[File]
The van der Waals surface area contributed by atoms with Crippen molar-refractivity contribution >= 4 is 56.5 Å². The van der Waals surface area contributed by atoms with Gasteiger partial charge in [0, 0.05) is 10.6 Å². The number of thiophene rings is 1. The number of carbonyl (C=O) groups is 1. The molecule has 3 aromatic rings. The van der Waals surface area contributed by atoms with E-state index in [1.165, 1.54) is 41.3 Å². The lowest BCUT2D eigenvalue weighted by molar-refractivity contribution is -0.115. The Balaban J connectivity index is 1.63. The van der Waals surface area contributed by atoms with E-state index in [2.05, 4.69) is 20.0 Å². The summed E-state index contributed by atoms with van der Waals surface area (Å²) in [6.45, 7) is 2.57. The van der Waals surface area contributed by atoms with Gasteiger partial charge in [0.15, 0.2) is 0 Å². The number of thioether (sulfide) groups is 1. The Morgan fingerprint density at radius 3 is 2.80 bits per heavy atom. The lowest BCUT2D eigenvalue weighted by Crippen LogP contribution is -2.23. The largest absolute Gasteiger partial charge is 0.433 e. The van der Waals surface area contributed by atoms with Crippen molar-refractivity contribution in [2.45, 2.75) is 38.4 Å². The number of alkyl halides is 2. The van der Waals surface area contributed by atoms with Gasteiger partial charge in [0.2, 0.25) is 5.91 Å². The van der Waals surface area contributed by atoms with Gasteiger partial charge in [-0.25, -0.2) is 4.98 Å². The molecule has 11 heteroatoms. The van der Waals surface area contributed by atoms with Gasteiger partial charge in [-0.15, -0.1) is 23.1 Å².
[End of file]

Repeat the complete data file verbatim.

The van der Waals surface area contributed by atoms with Crippen molar-refractivity contribution >= 4 is 56.5 Å². The van der Waals surface area contributed by atoms with Gasteiger partial charge in [0, 0.05) is 10.6 Å². The number of thiophene rings is 1. The number of carbonyl (C=O) groups is 1. The molecule has 3 aromatic rings. The van der Waals surface area contributed by atoms with E-state index in [1.165, 1.54) is 41.3 Å². The lowest BCUT2D eigenvalue weighted by molar-refractivity contribution is -0.115. The Balaban J connectivity index is 1.63. The van der Waals surface area contributed by atoms with E-state index in [2.05, 4.69) is 20.0 Å². The summed E-state index contributed by atoms with van der Waals surface area (Å²) in [6.45, 7) is 2.57. The van der Waals surface area contributed by atoms with Gasteiger partial charge in [0.15, 0.2) is 0 Å². The number of thioether (sulfide) groups is 1. The Morgan fingerprint density at radius 3 is 2.80 bits per heavy atom. The lowest BCUT2D eigenvalue weighted by Crippen LogP contribution is -2.23. The largest absolute Gasteiger partial charge is 0.433 e. The van der Waals surface area contributed by atoms with Crippen molar-refractivity contribution in [2.45, 2.75) is 38.4 Å². The number of alkyl halides is 2. The van der Waals surface area contributed by atoms with Gasteiger partial charge in [0.2, 0.25) is 5.91 Å². The van der Waals surface area contributed by atoms with Gasteiger partial charge in [-0.25, -0.2) is 4.98 Å². The molecule has 11 heteroatoms. The van der Waals surface area contributed by atoms with Gasteiger partial charge in [-0.15, -0.1) is 23.1 Å².